Why Multicultural Consumers Are Having a Big Impact on U.S. Grocery
As the multicultural population continues to grow in the United States, the influence of these shoppers on the grocery shopping experience will only increase
As the U.S. multicultural population continues to climb, the preferences of U.S. Hispanic, African-American and Asian-American shoppers consumers will continue to reinvent the grocery shopping experience.
That's according to the inaugural “Multicultural The Why? the Behind The Buy” report from CPG industry sales and marketing agency Acosta.
“The growing multicultural population will drastically impact the grocery industry, and we have already noticed key differences between shopper groups,” noted John Clevenger, SVP/managing director, Acosta Strategic Advisors. “For example, multicultural shoppers recognize the link between food and their health, and are significantly more likely to buy natural and organic foods even though they are more expensive. Understanding these unique values and preferences is vital for manufacturers and retailers to win with this emerging consumer group.”
The Jacksonville, Fla.-based agency offered a comprehensive view of the shopping preferences of these groups in its report, including the following:
They find Grocery shopping enjoyable
72 percent of African-American shoppers, 65 percent of U.S. Hispanic shoppers and 61 percent of Asian-American shoppers said that they enjoy shopping, versus 56 percent of white/Caucasian (non-Hispanic) shoppers.
Shopping with other people is more common among multicultural groups, as 72 percent of Asian-American shoppers, 67 percent of U.S. Hispanic shoppers and 63 percent of African-American shoppers said that they routinely shop with others, versus 55 percent of white/Caucasian (non-Hispanic) shoppers.
Multicultural shoppers buy groceries across more channels than total U.S. shoppers, with 23 percent of U.S. Hispanic shoppers saying that they’d shopped in a Hispanic/ethnic grocery store in the past six months, versus 3 percent of total U.S. shoppers.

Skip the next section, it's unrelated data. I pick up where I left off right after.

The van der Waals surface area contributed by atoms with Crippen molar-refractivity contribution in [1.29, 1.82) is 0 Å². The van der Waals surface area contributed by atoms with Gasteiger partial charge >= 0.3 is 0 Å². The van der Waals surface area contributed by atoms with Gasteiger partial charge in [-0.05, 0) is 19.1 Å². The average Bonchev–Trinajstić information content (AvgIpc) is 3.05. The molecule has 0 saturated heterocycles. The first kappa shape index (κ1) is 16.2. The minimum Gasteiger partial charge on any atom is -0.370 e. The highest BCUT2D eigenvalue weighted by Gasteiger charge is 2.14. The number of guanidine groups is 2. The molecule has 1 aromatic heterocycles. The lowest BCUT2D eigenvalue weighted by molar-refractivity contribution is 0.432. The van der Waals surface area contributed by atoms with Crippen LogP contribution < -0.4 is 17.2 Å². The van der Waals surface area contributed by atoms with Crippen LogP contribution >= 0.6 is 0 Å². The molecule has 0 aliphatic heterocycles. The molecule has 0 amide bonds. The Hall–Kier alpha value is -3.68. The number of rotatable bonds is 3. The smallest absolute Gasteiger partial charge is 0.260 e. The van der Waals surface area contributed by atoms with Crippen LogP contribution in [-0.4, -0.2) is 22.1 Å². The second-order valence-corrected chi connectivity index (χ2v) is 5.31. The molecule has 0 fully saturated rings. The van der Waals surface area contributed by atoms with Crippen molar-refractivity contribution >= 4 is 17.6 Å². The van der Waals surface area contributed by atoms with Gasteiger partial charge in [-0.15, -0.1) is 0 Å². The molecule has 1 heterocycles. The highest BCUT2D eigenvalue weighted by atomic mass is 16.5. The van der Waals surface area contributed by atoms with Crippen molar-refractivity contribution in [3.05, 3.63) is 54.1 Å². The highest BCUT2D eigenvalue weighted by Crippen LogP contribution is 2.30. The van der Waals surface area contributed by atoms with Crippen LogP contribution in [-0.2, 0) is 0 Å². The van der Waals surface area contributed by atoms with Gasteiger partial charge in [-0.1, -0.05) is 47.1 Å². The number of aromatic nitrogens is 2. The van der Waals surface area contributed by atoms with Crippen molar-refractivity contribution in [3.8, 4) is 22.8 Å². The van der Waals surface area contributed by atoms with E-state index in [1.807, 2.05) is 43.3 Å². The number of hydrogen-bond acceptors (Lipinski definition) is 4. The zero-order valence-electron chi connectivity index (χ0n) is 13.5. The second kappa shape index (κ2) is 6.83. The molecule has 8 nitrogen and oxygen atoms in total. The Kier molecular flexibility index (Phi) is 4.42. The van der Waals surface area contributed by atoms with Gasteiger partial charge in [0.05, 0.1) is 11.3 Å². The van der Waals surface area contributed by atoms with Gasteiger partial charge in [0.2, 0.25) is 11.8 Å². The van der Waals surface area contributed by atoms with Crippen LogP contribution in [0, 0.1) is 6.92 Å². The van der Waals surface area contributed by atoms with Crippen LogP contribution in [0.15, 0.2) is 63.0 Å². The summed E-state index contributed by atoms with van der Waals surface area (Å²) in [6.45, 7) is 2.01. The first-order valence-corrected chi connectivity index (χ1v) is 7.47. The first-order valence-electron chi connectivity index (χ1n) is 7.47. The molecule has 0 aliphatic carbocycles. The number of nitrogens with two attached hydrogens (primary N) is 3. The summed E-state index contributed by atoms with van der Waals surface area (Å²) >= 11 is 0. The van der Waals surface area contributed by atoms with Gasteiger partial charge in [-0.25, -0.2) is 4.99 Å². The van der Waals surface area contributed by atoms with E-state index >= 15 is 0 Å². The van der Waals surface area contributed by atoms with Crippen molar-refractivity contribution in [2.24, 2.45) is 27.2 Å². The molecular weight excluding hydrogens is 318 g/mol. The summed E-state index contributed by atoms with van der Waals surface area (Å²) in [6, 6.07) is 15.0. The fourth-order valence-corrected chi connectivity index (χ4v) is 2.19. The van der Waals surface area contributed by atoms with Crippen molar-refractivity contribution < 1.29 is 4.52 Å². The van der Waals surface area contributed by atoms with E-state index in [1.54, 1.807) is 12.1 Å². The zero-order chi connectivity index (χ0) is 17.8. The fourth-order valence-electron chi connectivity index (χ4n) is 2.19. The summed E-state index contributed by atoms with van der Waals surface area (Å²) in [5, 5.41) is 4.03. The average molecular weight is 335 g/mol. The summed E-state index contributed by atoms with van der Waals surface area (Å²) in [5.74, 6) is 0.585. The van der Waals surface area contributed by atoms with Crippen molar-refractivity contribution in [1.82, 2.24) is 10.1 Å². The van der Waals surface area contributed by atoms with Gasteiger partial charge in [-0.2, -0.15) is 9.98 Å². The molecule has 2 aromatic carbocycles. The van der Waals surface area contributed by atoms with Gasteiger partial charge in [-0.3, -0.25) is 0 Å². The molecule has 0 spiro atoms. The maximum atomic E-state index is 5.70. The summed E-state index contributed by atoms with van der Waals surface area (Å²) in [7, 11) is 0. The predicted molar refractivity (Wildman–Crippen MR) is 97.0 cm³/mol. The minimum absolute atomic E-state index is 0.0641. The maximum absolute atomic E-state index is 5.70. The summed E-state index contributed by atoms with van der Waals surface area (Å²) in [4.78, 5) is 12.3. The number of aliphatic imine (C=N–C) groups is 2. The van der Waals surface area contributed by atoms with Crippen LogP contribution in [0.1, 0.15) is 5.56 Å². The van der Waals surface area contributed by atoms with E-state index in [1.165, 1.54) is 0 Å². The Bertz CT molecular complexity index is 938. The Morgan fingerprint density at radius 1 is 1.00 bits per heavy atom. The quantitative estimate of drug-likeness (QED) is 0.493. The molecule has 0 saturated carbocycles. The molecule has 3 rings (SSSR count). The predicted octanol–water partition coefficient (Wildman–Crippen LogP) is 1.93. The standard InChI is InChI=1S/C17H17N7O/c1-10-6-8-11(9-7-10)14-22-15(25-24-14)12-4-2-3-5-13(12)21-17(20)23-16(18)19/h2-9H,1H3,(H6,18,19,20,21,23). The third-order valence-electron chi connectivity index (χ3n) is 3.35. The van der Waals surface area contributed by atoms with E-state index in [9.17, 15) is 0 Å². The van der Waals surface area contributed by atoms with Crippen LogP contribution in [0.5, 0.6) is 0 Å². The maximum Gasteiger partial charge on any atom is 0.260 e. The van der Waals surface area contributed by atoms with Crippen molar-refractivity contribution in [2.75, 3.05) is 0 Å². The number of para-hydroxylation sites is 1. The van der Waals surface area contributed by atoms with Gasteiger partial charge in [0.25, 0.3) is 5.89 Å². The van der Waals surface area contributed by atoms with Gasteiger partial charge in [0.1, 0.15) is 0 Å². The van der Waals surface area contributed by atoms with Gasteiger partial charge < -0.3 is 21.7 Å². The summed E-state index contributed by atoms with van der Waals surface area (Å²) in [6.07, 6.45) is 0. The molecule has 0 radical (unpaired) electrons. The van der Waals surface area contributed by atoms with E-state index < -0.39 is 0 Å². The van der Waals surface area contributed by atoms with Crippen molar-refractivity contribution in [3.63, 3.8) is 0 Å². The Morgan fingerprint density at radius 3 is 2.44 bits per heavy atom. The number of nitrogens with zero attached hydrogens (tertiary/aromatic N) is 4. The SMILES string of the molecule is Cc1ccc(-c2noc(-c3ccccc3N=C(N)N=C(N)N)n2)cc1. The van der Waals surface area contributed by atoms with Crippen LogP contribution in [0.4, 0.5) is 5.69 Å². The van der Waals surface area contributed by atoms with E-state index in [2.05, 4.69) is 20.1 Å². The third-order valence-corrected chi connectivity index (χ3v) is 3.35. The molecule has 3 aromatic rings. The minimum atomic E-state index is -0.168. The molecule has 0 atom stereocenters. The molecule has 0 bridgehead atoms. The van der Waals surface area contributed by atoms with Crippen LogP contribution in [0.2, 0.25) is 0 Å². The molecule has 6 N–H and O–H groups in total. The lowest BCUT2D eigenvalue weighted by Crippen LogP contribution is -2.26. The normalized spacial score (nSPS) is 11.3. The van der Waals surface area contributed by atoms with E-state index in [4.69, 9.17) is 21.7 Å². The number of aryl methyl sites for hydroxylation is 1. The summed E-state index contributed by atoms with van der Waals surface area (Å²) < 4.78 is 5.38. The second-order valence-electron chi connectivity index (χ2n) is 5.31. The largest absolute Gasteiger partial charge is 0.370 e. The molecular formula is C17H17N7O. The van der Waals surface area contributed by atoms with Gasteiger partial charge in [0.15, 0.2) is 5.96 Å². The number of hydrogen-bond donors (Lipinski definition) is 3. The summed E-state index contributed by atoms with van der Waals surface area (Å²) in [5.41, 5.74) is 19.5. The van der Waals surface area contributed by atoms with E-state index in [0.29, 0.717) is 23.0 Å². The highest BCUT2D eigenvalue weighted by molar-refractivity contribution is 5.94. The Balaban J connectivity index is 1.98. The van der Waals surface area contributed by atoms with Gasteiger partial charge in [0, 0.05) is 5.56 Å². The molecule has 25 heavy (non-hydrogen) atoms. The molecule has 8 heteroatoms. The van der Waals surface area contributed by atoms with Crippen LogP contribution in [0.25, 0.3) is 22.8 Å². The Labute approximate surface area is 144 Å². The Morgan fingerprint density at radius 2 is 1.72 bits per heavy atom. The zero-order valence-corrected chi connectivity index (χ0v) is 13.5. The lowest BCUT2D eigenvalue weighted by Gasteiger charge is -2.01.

They engage with brands
49 percent of U.S. Hispanic shoppers and 46 percent of Asian-American shoppers said that they buy grocery brands that are authentic to their ethnic heritage.
65 percent of African-American shoppers and 59 percent of U.S. Hispanic shoppers said that they’re passionate about their preferred grocery brands.
Compared with total U.S. shoppers, more multicultural shoppers said that they buy socially responsible brands.
they value Convenient meal solutions
76 percent of U.S. Hispanic shoppers reported buying grocery prepared foods in the past month, versus 59 percent of white/Caucasian (non-Hispanic) shoppers.
76 percent of Asian-American shoppers reported ordering from a restaurant for pickup/carryout in the past 30 days, versus 53 percent of white/Caucasian (non-Hispanic) shoppers.
they make use of digital tools
44 percent of U.S. Hispanic shoppers said that they read digital grocery fliers, versus 35 percent of total U.S. shoppers.
38 percent of African-American shoppers said that they use a search engine to find recipes online, versus 28 percent of total U.S. shoppers.
37 percent of Asian-American shoppers said that they employ a shopping list on their mobile device, versus 26 percent of total U.S. shoppers.
Acosta compiled the “Multicultural The Why? Behind the Buy” report using its The Why? Behind the Buy U.S. and Hispanic Shopper Surveys, Winter 2017-2018, with additional multicultural population facts from the U.S. Census Bureau and www.blackdemographics.com.